Ozanimod shows promise in RRMS clinical trials

29 January, 2020
  • The results of two international phase III clinical trials looking at the safety and effectiveness of ozanimod (Zeposia) in people with relapsing remitting MS were recently published.
  • Ozanimod is an oral drug in the same class as fingolimod (Gilenya), a medication already approved in Australia for the treatment of relapsing remitting MS.
  • The studies have shown that ozanimod reduced the number of relapses over a year, lowered the number of new and active lesions and reduced brain volume loss compared to interferon beta-1a.

Two new international phase III clinical trials have just published very encouraging results of the drug ozanimod (Zeposia) in people with relapsing remitting MS (RRMS). A phase III clinical trial is the final phase before a treatment option is approved and on the market, and focuses on the safety and effectiveness of a treatment option compared to a standard intervention in a large group of participants. The first study called SUNBEAM, published in The Lancet Neurology,  recruited 1,346 people across 20 countries and looked at the safety and effectiveness of ozanimod over at least a 12 month period. The second study called RADIANCE, also published in The Lancet Neurology, recruited 1,320 people across 21 countries and looked at this over a 24 month period.

What is ozanimod?

Ozanimod is an oral treatment in the same class as fingolimod (Gilenya), a treatment option currently available for people with RRMS. This means that ozanimod acts in a similar way to fingolimod, just with a slightly different mechanism. Drugs in this class act by keeping a type of immune cell called lymphocytes in the lymph nodes, preventing them from moving into the brain and spinal cord and causing the inflammation and damage seen in MS.

How were the two trials carried out?

Both clinical trials compared the safety and effectiveness of ozanimod with interferon beta-1a, a treatment option currently available for people with RRMS. Participants were split into three different treatment arms – one that took a lower dose of ozanimod (0.46mg) daily, one that took a higher dose of ozanimod (0.92mg) daily, and one that had weekly interferon beta-1a injections. To prevent any biases, this trial was double-blinded, meaning both researchers and participants weren’t aware of the treatment option they were giving or receiving. Because the treatment options differ (one being oral tablets and the other being an injection), the ozanimod groups received a weekly dummy injection and the interferon beta-1a group received daily dummy oral tablets.

How were the results of the trials measured?

At the end of each trial, the researchers compared the number of relapses over the course of a year in each treatment group. They also compared the number of new and active lesions, changes in brain volume, time taken for disability to progress using the expanded disability status scale (EDSS), changes in thinking and memory and quality of life.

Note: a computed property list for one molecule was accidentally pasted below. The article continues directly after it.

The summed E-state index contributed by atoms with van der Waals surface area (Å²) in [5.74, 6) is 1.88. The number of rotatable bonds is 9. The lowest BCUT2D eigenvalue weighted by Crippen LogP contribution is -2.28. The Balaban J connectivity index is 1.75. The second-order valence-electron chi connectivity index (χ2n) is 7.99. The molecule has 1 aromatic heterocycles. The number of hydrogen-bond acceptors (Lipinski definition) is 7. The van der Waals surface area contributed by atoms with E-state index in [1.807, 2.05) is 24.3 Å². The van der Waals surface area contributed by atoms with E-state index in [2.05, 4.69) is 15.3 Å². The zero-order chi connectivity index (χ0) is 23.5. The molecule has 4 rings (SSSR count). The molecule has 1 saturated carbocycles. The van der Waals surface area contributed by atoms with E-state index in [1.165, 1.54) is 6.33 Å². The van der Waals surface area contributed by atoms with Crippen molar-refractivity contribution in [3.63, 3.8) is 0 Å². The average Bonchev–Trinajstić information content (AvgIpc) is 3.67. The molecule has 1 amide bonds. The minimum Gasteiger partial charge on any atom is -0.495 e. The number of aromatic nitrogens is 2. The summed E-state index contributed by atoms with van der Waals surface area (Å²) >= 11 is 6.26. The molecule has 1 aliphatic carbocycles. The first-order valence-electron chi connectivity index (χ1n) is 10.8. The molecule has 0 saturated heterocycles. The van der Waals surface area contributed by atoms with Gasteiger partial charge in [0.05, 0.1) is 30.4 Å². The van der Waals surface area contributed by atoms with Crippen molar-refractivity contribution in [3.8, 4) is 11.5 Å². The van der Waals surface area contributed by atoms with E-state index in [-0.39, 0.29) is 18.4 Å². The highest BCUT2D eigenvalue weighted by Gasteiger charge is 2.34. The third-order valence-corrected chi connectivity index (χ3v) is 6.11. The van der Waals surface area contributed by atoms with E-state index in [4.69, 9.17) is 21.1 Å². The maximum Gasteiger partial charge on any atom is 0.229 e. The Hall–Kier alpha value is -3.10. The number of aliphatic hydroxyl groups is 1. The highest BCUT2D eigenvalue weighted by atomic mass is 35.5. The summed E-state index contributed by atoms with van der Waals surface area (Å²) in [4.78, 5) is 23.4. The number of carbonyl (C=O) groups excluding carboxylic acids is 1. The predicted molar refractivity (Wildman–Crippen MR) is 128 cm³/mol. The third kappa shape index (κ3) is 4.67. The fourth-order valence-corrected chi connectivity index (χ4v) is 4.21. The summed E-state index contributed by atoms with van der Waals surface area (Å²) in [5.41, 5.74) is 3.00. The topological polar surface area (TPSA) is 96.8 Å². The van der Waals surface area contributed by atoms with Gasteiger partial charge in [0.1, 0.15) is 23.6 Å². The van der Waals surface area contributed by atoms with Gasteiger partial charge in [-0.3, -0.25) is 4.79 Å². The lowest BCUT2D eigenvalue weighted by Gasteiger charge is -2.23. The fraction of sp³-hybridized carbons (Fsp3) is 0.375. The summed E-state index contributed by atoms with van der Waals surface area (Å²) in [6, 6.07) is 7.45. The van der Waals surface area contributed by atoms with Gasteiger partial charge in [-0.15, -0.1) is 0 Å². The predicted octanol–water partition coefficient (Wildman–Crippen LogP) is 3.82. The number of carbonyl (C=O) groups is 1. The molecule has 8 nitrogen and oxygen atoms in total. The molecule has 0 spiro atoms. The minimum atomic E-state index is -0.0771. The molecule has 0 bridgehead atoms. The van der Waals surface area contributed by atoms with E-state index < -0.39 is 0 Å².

What did researchers discover?

The number of relapses over the course of a year at the end of both clinical trials were significantly lower in people who received ozanimod at either dose. In both clinical trials, the number of new or active lesions as well as brain volume loss (atrophy) was significantly lower in people treated with ozanimod.

Disability progression was not significantly different in those receiving ozanimod in either clinical trial. Measures of thinking and memory improved after treatment with either dose of ozanimod in the SUNBEAM trial, but only with treatment with the lower dose ozanimod in the RADIANCE trial. There were improvements in the physical component of quality of life after treatment with the higher dose of ozanimod in the SUNBEAM trial, and after treatment with the lower dose ozanimod in the RADIANCE trial. However, there were no improvements in the mental component of the quality of life in either clinical trial.

Like any medication, there is a risk of side effects. Ozanimod was well-tolerated in both clinical trials, with the most common side effects being nose and throat inflammation, headache, and upper respiratory tract infection.

The researchers reported that ozanimod was more effective than interferon beta-1a in reducing relapses and lesions in the brain and spinal cord, and that combined with the low side effects, could be an effective treatment option for people with RRMS. It is important to note that MS is a very varied condition and not everyone with MS responds to medications in the same way, so having more treatment options available will increase the opportunity for people with MS and their doctors to find effective therapies suited to their individual circumstances.

 

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